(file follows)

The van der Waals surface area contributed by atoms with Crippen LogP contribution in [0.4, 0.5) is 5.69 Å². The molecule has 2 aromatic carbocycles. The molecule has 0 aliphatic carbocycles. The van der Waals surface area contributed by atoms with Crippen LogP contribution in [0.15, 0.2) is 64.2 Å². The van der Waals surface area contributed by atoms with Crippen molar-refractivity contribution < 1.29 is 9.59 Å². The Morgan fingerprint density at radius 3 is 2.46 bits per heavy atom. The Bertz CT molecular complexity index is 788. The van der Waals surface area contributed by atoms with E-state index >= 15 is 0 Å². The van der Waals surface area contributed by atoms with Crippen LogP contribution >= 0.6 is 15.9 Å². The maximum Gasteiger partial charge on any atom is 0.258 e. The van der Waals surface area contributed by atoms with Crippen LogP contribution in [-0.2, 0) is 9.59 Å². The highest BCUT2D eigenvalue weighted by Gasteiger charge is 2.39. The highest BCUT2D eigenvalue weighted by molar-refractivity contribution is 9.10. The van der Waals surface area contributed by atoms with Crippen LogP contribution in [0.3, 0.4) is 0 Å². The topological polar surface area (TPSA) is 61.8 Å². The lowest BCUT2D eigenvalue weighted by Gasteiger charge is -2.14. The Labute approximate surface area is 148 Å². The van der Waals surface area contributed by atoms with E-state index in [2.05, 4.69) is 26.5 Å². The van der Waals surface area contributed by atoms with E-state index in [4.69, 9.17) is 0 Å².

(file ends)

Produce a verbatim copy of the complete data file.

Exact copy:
The van der Waals surface area contributed by atoms with Crippen LogP contribution in [0.4, 0.5) is 5.69 Å². The molecule has 2 aromatic carbocycles. The molecule has 0 aliphatic carbocycles. The van der Waals surface area contributed by atoms with Crippen LogP contribution in [0.15, 0.2) is 64.2 Å². The van der Waals surface area contributed by atoms with Crippen molar-refractivity contribution < 1.29 is 9.59 Å². The Morgan fingerprint density at radius 3 is 2.46 bits per heavy atom. The Bertz CT molecular complexity index is 788. The van der Waals surface area contributed by atoms with E-state index >= 15 is 0 Å². The van der Waals surface area contributed by atoms with Crippen LogP contribution >= 0.6 is 15.9 Å². The maximum Gasteiger partial charge on any atom is 0.258 e. The van der Waals surface area contributed by atoms with Crippen LogP contribution in [-0.2, 0) is 9.59 Å². The highest BCUT2D eigenvalue weighted by Gasteiger charge is 2.39. The highest BCUT2D eigenvalue weighted by molar-refractivity contribution is 9.10. The van der Waals surface area contributed by atoms with Crippen LogP contribution in [0.3, 0.4) is 0 Å². The topological polar surface area (TPSA) is 61.8 Å². The lowest BCUT2D eigenvalue weighted by Gasteiger charge is -2.14. The Labute approximate surface area is 148 Å². The van der Waals surface area contributed by atoms with E-state index in [2.05, 4.69) is 26.5 Å². The van der Waals surface area contributed by atoms with E-state index in [4.69, 9.17) is 0 Å².